‘KEFIR’ the digestive tract tonic


Fermented foods are essential to introduce to the GAPS diet from the very beginning and kefir can be managed after whey and yoghurt have been successfully introduced. Supplementing with probiotics in general will allow beneficial flora to do its job primarily in the upper parts of the digestive system which does not generally reach all the way down to the lower bowel however, fermented dairy will carry probiotic microbes all the way down to the end of the digestive system. Whilst yoghurt carries some very beneficial forms of good bacteria for your gut biome, Kefir has been known to carry colonies as large as 27 different strains or more, many of them of which have great yeast killing properties. Fermentation predigests the dairy, making it easy for our digestive systems to handle, that is why fermented foods are easily digested by people who have digestive disorders. Fermentation releases nutrients from the food, making them more bio-available for the body.





HOMEMADE KEFIR

You can get a commercial Kefir starter in a sachet or use some live fresh kefir grains as a starter. If you make kefir from organic unpasteurised (raw) milk, then do not heat it, just add the starter and ferment it on the bench. Only pasteurised milk needs heating, as pasteurisation makes milk vulnerable to contamination by pathogenic microbes. Raw milk is usually well protected by its own probiotic bacteria and other factors.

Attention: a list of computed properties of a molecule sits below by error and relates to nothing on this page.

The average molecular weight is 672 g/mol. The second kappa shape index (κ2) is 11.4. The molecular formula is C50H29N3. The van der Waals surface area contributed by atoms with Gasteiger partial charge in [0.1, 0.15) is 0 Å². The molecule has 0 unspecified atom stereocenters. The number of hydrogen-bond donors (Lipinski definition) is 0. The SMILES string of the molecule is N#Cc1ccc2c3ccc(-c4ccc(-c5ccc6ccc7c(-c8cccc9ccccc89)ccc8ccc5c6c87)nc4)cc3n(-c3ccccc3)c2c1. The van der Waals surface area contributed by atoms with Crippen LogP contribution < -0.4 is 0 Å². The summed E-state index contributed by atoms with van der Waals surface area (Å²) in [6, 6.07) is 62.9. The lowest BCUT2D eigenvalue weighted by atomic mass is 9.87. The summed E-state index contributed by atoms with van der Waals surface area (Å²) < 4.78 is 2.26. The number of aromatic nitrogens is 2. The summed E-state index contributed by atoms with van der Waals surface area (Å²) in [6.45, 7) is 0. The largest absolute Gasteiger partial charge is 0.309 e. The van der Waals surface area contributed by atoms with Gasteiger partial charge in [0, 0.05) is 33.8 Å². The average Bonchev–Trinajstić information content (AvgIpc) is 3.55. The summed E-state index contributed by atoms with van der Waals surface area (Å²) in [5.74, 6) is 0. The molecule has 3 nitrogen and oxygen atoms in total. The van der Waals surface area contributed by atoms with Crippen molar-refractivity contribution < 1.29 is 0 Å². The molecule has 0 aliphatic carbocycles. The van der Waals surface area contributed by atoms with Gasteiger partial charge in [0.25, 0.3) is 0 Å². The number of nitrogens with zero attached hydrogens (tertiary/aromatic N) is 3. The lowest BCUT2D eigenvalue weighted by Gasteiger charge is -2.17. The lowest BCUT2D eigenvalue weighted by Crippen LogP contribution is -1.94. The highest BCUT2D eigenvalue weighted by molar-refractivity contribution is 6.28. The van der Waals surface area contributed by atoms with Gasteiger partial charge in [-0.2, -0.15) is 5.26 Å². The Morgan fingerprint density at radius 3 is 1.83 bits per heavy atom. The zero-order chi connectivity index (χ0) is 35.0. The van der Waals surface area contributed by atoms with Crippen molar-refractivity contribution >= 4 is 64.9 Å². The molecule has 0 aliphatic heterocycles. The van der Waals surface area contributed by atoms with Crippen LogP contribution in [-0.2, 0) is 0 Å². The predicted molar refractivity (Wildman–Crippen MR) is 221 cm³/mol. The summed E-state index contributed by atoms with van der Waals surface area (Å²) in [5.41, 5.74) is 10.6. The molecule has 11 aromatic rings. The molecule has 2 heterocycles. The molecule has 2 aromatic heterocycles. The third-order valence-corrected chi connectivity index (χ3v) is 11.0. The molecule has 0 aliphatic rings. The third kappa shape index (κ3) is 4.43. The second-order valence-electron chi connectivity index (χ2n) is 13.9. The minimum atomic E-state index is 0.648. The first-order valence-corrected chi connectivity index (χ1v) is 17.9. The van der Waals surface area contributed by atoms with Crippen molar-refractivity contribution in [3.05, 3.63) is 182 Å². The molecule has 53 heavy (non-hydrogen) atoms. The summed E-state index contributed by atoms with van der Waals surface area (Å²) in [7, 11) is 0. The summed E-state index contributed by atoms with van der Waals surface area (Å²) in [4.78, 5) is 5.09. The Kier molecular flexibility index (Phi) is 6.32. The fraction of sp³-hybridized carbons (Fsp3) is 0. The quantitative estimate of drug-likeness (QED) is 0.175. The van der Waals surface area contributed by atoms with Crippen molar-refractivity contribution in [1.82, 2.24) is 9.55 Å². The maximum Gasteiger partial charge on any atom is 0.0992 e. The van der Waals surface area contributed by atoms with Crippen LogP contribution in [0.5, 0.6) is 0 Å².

Remember, that kefir contains more potent probiotic microbes than yoghurt, as a result kefir will produce a more pronounced “die-off reaction”. That it is recommended to introduce yoghurt first, then start introducing kefir. Both should be introduced slowly and gradually controlling the “die-off”. Kefir, apart from probiotic bacteria, contains beneficial yeasts. That is why it is essential to introduce for people with yeast overgrowth. A healthy human gut contains plenty of beneficial yeasts, as well as beneficial bacteria and other microbes. In order to get rid of the “bad” yeast, we need to replace it with the “good” yeast.


By dripping your kefir through cheesecloth you can separate it into cottage cheese and whey. Pour the whey into a clean glass jar with a tight lid and keep it in the refrigerator to use as a starter for fermenting different foods, such as vegetables, fish, beans and grains (when your patient is ready to have them). The cottage cheese is delicious with some honey, fruit, soups or as a savoury snack.